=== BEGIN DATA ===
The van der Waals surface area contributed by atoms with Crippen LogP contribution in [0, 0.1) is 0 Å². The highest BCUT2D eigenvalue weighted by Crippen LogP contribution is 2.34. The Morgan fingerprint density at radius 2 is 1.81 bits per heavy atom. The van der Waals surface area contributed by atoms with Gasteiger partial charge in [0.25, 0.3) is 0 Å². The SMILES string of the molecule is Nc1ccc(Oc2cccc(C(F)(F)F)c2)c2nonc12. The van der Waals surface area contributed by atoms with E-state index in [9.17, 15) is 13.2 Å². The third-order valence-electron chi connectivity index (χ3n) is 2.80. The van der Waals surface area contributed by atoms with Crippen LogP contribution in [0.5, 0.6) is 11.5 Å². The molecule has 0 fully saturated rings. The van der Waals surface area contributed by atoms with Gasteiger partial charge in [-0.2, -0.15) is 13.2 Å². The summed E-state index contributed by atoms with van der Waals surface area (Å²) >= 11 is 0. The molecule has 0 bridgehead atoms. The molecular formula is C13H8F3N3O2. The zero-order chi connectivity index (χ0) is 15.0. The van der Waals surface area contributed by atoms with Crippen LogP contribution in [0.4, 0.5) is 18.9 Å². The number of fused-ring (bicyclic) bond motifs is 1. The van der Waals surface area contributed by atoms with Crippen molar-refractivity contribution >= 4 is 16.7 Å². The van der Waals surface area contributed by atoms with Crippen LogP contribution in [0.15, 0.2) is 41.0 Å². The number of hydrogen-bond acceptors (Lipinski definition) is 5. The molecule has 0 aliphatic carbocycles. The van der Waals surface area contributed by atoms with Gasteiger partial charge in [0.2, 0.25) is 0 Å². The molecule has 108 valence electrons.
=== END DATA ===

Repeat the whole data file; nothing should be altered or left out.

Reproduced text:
The van der Waals surface area contributed by atoms with Crippen LogP contribution in [0, 0.1) is 0 Å². The highest BCUT2D eigenvalue weighted by Crippen LogP contribution is 2.34. The Morgan fingerprint density at radius 2 is 1.81 bits per heavy atom. The van der Waals surface area contributed by atoms with Gasteiger partial charge in [0.25, 0.3) is 0 Å². The SMILES string of the molecule is Nc1ccc(Oc2cccc(C(F)(F)F)c2)c2nonc12. The van der Waals surface area contributed by atoms with E-state index in [9.17, 15) is 13.2 Å². The third-order valence-electron chi connectivity index (χ3n) is 2.80. The van der Waals surface area contributed by atoms with Crippen LogP contribution in [0.5, 0.6) is 11.5 Å². The molecule has 0 fully saturated rings. The van der Waals surface area contributed by atoms with Gasteiger partial charge in [-0.2, -0.15) is 13.2 Å². The summed E-state index contributed by atoms with van der Waals surface area (Å²) >= 11 is 0. The molecule has 0 bridgehead atoms. The molecular formula is C13H8F3N3O2. The zero-order chi connectivity index (χ0) is 15.0. The van der Waals surface area contributed by atoms with Crippen LogP contribution in [0.4, 0.5) is 18.9 Å². The number of fused-ring (bicyclic) bond motifs is 1. The van der Waals surface area contributed by atoms with Crippen molar-refractivity contribution >= 4 is 16.7 Å². The van der Waals surface area contributed by atoms with Crippen LogP contribution in [0.15, 0.2) is 41.0 Å². The number of hydrogen-bond acceptors (Lipinski definition) is 5. The molecule has 0 aliphatic carbocycles. The van der Waals surface area contributed by atoms with Gasteiger partial charge in [0.2, 0.25) is 0 Å². The molecule has 108 valence electrons.